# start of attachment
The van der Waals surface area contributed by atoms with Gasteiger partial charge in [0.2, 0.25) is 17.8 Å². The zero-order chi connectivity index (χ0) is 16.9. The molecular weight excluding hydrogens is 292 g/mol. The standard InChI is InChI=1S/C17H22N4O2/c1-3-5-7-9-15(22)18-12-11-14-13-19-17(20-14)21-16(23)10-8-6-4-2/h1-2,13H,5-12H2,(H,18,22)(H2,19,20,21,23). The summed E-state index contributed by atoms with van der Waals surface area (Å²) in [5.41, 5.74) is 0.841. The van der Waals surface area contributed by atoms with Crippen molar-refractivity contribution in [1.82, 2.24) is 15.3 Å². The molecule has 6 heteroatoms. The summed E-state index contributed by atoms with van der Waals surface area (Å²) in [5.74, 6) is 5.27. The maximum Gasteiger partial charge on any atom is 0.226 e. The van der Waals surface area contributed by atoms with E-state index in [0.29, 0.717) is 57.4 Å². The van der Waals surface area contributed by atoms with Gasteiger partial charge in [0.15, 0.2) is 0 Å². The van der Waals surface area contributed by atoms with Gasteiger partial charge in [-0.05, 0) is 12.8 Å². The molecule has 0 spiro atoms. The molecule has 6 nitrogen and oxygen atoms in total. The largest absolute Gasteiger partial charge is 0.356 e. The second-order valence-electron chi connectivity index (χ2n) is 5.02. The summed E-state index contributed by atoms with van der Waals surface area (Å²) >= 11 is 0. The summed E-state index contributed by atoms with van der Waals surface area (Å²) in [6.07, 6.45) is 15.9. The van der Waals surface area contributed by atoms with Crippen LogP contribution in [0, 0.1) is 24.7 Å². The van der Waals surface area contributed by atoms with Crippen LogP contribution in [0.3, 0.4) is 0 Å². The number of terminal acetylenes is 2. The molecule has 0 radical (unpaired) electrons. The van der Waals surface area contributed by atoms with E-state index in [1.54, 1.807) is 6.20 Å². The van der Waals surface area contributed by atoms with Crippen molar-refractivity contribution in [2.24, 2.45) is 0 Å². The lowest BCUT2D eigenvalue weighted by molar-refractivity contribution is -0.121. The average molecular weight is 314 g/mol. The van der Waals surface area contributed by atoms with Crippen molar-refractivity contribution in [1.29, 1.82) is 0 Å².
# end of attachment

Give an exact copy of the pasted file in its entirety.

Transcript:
The van der Waals surface area contributed by atoms with Gasteiger partial charge in [0.2, 0.25) is 17.8 Å². The zero-order chi connectivity index (χ0) is 16.9. The molecular weight excluding hydrogens is 292 g/mol. The standard InChI is InChI=1S/C17H22N4O2/c1-3-5-7-9-15(22)18-12-11-14-13-19-17(20-14)21-16(23)10-8-6-4-2/h1-2,13H,5-12H2,(H,18,22)(H2,19,20,21,23). The summed E-state index contributed by atoms with van der Waals surface area (Å²) in [5.41, 5.74) is 0.841. The van der Waals surface area contributed by atoms with Crippen molar-refractivity contribution in [1.82, 2.24) is 15.3 Å². The molecule has 6 heteroatoms. The summed E-state index contributed by atoms with van der Waals surface area (Å²) in [5.74, 6) is 5.27. The maximum Gasteiger partial charge on any atom is 0.226 e. The van der Waals surface area contributed by atoms with E-state index in [0.29, 0.717) is 57.4 Å². The van der Waals surface area contributed by atoms with Gasteiger partial charge in [0.15, 0.2) is 0 Å². The van der Waals surface area contributed by atoms with Gasteiger partial charge in [-0.05, 0) is 12.8 Å². The molecule has 0 spiro atoms. The molecule has 6 nitrogen and oxygen atoms in total. The largest absolute Gasteiger partial charge is 0.356 e. The second-order valence-electron chi connectivity index (χ2n) is 5.02. The summed E-state index contributed by atoms with van der Waals surface area (Å²) >= 11 is 0. The summed E-state index contributed by atoms with van der Waals surface area (Å²) in [6.07, 6.45) is 15.9. The van der Waals surface area contributed by atoms with Crippen LogP contribution in [0, 0.1) is 24.7 Å². The van der Waals surface area contributed by atoms with Crippen LogP contribution in [0.3, 0.4) is 0 Å². The number of terminal acetylenes is 2. The molecule has 0 radical (unpaired) electrons. The van der Waals surface area contributed by atoms with E-state index in [1.54, 1.807) is 6.20 Å². The van der Waals surface area contributed by atoms with Crippen molar-refractivity contribution in [2.24, 2.45) is 0 Å². The lowest BCUT2D eigenvalue weighted by molar-refractivity contribution is -0.121. The average molecular weight is 314 g/mol. The van der Waals surface area contributed by atoms with Crippen molar-refractivity contribution in [1.29, 1.82) is 0 Å².